Across the country, water utilities, municipalities and community organizations are using Geographic Information Systems (GIS) to improve the delivery of safe drinking water. GIS technology addressing many challenges facing the water “eco-system”: managing water assets, collaborating across users and organizations, cataloguing potential sources of water contamination, to name a few.
In Marion County, Indiana one way GIS is used to improve the reliability of water data is through mapping of potential and known groundwater contaminant sources. Each year the Marion County Wellfield Education Corporation (MCWEC) uses real-time GIS apps to complete a drive survey cataloguing businesses in the wellfield protection areas (wellfields) which could be potential sources of groundwater contamination. This data is provided to the public (at a de-identified level) as well as to the water utilities serving the county. Having updated data that is searchable and provided as points located on a digital map is a game changer in quickly identifying where potential contamination might be coming from.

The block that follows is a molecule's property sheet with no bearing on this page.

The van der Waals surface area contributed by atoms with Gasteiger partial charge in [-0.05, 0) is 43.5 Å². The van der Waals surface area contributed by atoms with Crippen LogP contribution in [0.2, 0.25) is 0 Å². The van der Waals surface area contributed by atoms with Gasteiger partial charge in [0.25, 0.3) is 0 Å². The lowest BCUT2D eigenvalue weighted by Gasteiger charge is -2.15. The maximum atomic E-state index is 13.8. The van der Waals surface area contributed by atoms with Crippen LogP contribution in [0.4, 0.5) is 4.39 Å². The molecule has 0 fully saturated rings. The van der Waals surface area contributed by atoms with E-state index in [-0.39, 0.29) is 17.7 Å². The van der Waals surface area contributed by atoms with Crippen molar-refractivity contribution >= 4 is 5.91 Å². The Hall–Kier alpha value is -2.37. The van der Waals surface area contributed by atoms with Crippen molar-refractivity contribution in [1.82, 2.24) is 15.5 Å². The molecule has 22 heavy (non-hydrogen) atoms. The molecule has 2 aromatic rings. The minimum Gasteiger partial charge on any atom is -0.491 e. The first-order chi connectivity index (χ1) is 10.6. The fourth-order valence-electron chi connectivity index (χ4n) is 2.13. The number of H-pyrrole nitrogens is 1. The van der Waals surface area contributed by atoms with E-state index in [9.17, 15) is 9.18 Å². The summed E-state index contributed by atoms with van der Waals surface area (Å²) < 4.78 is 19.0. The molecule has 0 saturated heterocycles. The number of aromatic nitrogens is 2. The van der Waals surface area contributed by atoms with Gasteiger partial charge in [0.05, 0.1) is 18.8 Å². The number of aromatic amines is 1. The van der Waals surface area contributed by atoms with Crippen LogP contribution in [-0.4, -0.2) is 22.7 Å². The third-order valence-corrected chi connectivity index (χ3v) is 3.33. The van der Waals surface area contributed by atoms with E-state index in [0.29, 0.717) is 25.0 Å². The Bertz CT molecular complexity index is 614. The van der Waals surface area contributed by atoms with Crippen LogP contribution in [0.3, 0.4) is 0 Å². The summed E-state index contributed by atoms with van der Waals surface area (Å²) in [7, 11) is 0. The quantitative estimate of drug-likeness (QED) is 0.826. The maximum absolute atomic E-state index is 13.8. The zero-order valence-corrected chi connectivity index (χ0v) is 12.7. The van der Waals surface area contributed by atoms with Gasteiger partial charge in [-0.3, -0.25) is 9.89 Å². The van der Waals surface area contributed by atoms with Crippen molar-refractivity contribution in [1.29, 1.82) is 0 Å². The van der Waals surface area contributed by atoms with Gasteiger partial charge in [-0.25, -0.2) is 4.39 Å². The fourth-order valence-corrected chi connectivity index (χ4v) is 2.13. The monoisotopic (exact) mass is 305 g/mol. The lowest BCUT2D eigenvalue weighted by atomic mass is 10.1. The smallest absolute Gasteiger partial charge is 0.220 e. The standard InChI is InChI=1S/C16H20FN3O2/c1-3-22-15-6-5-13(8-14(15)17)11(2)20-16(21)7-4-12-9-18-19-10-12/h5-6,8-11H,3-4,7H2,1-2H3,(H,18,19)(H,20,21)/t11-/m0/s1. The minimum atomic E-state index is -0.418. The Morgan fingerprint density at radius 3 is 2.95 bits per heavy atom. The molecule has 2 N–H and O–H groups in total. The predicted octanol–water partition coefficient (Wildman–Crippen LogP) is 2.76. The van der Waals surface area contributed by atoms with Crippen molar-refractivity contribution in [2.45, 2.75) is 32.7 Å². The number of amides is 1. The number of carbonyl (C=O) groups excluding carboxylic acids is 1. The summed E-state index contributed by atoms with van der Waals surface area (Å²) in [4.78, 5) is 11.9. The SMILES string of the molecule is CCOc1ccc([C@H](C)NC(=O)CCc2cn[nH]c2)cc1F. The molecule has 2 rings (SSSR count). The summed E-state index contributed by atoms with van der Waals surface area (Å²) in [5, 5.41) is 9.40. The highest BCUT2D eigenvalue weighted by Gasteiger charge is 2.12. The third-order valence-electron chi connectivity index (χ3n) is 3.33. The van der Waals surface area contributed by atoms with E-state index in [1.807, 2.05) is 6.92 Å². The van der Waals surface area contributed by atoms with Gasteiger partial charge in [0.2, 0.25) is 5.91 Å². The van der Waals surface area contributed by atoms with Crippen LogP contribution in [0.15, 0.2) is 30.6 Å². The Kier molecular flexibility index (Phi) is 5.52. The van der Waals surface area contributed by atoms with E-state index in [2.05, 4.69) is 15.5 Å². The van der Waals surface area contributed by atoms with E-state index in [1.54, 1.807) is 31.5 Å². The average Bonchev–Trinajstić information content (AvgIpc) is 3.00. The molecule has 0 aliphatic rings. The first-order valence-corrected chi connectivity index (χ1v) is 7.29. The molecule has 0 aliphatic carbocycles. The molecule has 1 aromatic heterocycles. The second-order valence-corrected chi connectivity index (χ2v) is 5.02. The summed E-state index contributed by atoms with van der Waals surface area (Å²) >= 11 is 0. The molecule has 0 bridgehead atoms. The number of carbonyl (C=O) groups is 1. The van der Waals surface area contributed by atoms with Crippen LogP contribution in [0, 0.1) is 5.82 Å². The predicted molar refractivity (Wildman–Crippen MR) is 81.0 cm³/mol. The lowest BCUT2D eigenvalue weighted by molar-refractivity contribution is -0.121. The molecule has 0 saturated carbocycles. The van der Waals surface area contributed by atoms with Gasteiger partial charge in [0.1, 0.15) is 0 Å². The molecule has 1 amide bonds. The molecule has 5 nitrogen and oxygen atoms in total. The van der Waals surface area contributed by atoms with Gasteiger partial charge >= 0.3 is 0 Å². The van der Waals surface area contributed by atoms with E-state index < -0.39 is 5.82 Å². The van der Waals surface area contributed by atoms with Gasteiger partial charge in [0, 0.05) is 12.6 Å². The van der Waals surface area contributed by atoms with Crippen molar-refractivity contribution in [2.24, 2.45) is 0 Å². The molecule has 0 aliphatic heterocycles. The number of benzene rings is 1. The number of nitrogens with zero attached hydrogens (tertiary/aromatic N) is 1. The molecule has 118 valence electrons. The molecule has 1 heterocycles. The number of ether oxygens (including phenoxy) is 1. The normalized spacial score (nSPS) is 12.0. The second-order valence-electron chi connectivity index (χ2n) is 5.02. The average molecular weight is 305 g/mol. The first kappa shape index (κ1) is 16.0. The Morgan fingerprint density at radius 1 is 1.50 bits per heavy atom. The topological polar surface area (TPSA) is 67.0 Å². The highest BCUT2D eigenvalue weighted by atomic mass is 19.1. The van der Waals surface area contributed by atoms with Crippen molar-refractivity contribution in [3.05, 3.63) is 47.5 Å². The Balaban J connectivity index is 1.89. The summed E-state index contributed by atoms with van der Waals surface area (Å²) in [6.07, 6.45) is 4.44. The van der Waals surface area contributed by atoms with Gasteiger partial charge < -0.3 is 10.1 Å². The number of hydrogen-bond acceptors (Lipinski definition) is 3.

Additionally, the state of Indiana and the Indiana Department of Environmental Management are leaders in sharing digital data layers through Indiana Map. The Indiana Map provides a wealth of information regarding known contaminated sites. These layers can be incorporated with internally collected data to produce a single source of truth digital dashboard and dataset which includes both known and potential water contaminants.
Each year MCWEC publishes a public report where users can view collected and downloaded data in an ESRI StoryMap.
Data collection, managing data permissions, and creating real-time dashboards are just a few ways technology can be used to protect people from contaminated water. MCWEC is available to consult with municipalities and water utilities across the country on ways to use GIS to make informed decisions about water quality and pollution prevention. Groundwater is our drinking water – protect it!
Note: This post is one in a 3-part series on how GIS can be used to protect drinking water. Stay tuned for Part 2 (Planning for Lead Service Line Replacements) and Part 3 (Protecting Drinking Water in the Global Community).